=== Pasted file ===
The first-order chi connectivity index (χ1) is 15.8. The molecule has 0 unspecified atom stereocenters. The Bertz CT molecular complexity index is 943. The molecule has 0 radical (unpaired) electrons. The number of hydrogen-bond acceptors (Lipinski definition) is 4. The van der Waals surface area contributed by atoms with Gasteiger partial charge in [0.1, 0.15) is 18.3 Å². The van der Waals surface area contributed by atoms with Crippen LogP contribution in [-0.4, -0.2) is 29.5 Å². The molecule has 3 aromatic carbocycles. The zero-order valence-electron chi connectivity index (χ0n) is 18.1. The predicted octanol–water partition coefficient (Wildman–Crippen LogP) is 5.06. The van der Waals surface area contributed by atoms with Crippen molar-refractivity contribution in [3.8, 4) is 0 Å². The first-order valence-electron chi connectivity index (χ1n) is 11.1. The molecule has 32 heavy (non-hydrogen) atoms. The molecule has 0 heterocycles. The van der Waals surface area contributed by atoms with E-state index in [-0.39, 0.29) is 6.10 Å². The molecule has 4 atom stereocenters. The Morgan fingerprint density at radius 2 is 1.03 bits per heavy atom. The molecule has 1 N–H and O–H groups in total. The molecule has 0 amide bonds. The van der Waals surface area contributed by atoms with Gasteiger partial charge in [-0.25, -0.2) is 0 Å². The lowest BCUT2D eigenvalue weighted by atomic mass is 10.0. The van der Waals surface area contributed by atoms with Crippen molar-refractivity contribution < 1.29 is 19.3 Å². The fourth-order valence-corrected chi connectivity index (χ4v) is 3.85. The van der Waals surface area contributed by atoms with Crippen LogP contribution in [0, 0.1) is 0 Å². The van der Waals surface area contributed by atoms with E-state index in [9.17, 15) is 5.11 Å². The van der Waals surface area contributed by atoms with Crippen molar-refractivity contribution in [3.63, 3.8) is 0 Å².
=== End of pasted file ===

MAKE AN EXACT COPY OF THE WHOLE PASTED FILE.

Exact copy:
The first-order chi connectivity index (χ1) is 15.8. The molecule has 0 unspecified atom stereocenters. The Bertz CT molecular complexity index is 943. The molecule has 0 radical (unpaired) electrons. The number of hydrogen-bond acceptors (Lipinski definition) is 4. The van der Waals surface area contributed by atoms with Gasteiger partial charge in [0.1, 0.15) is 18.3 Å². The van der Waals surface area contributed by atoms with Crippen LogP contribution in [-0.4, -0.2) is 29.5 Å². The molecule has 3 aromatic carbocycles. The zero-order valence-electron chi connectivity index (χ0n) is 18.1. The predicted octanol–water partition coefficient (Wildman–Crippen LogP) is 5.06. The van der Waals surface area contributed by atoms with Crippen molar-refractivity contribution in [3.8, 4) is 0 Å². The first-order valence-electron chi connectivity index (χ1n) is 11.1. The molecule has 32 heavy (non-hydrogen) atoms. The molecule has 0 heterocycles. The van der Waals surface area contributed by atoms with E-state index in [-0.39, 0.29) is 6.10 Å². The molecule has 4 atom stereocenters. The Morgan fingerprint density at radius 2 is 1.03 bits per heavy atom. The molecule has 1 N–H and O–H groups in total. The molecule has 0 amide bonds. The van der Waals surface area contributed by atoms with Gasteiger partial charge in [-0.25, -0.2) is 0 Å². The lowest BCUT2D eigenvalue weighted by atomic mass is 10.0. The van der Waals surface area contributed by atoms with Crippen molar-refractivity contribution < 1.29 is 19.3 Å². The fourth-order valence-corrected chi connectivity index (χ4v) is 3.85. The van der Waals surface area contributed by atoms with Crippen LogP contribution in [0, 0.1) is 0 Å². The van der Waals surface area contributed by atoms with E-state index in [9.17, 15) is 5.11 Å². The van der Waals surface area contributed by atoms with Crippen molar-refractivity contribution in [3.63, 3.8) is 0 Å².